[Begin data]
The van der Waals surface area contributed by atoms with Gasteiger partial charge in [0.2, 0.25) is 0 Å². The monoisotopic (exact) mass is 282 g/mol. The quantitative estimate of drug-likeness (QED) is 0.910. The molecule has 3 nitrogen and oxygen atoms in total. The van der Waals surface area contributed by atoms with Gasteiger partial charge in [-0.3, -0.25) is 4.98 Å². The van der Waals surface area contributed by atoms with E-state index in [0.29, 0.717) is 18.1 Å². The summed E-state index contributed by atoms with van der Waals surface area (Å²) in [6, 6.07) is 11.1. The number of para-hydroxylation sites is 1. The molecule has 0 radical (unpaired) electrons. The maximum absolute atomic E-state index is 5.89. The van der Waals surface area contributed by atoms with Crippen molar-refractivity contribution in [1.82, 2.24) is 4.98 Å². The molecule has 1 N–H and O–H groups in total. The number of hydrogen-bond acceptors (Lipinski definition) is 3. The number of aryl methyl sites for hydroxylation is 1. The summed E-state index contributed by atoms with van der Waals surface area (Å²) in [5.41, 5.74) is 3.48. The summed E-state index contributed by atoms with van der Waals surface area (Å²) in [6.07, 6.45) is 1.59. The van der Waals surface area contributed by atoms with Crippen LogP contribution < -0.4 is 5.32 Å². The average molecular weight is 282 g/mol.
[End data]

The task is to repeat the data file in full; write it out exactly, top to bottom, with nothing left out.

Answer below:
The van der Waals surface area contributed by atoms with Gasteiger partial charge in [0.2, 0.25) is 0 Å². The monoisotopic (exact) mass is 282 g/mol. The quantitative estimate of drug-likeness (QED) is 0.910. The molecule has 3 nitrogen and oxygen atoms in total. The van der Waals surface area contributed by atoms with Gasteiger partial charge in [-0.3, -0.25) is 4.98 Å². The van der Waals surface area contributed by atoms with E-state index in [0.29, 0.717) is 18.1 Å². The summed E-state index contributed by atoms with van der Waals surface area (Å²) in [6, 6.07) is 11.1. The number of para-hydroxylation sites is 1. The molecule has 0 radical (unpaired) electrons. The maximum absolute atomic E-state index is 5.89. The van der Waals surface area contributed by atoms with Crippen molar-refractivity contribution in [1.82, 2.24) is 4.98 Å². The molecule has 1 N–H and O–H groups in total. The number of hydrogen-bond acceptors (Lipinski definition) is 3. The number of aryl methyl sites for hydroxylation is 1. The summed E-state index contributed by atoms with van der Waals surface area (Å²) in [5.41, 5.74) is 3.48. The summed E-state index contributed by atoms with van der Waals surface area (Å²) in [6.07, 6.45) is 1.59. The van der Waals surface area contributed by atoms with Crippen LogP contribution < -0.4 is 5.32 Å². The average molecular weight is 282 g/mol.